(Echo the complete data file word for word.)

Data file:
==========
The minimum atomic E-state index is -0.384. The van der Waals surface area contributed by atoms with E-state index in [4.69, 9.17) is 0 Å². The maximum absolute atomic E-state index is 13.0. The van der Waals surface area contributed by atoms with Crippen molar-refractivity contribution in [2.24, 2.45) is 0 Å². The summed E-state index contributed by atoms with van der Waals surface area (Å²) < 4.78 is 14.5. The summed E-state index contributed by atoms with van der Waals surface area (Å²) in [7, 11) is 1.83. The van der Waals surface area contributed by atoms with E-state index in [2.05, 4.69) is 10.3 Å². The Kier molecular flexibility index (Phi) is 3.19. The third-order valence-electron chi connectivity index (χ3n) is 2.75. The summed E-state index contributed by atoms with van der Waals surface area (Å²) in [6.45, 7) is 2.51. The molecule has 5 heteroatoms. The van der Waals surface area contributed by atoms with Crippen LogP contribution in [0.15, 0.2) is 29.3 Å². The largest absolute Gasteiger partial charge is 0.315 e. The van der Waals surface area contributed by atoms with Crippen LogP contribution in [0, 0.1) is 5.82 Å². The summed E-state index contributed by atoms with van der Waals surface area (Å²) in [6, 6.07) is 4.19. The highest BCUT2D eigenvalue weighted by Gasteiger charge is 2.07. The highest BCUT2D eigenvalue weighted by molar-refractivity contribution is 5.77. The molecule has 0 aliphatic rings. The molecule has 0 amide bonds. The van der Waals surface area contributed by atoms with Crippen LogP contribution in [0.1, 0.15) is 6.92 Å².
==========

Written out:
The minimum atomic E-state index is -0.384. The van der Waals surface area contributed by atoms with E-state index in [4.69, 9.17) is 0 Å². The maximum absolute atomic E-state index is 13.0. The van der Waals surface area contributed by atoms with Crippen molar-refractivity contribution in [2.24, 2.45) is 0 Å². The summed E-state index contributed by atoms with van der Waals surface area (Å²) < 4.78 is 14.5. The summed E-state index contributed by atoms with van der Waals surface area (Å²) in [7, 11) is 1.83. The van der Waals surface area contributed by atoms with E-state index in [2.05, 4.69) is 10.3 Å². The Kier molecular flexibility index (Phi) is 3.19. The third-order valence-electron chi connectivity index (χ3n) is 2.75. The summed E-state index contributed by atoms with van der Waals surface area (Å²) in [6.45, 7) is 2.51. The molecule has 5 heteroatoms. The van der Waals surface area contributed by atoms with Crippen LogP contribution in [0.15, 0.2) is 29.3 Å². The largest absolute Gasteiger partial charge is 0.315 e. The van der Waals surface area contributed by atoms with Crippen LogP contribution in [0, 0.1) is 5.82 Å². The summed E-state index contributed by atoms with van der Waals surface area (Å²) in [6, 6.07) is 4.19. The highest BCUT2D eigenvalue weighted by Gasteiger charge is 2.07. The highest BCUT2D eigenvalue weighted by molar-refractivity contribution is 5.77. The molecule has 0 aliphatic rings. The molecule has 0 amide bonds. The van der Waals surface area contributed by atoms with Crippen LogP contribution in [0.1, 0.15) is 6.92 Å².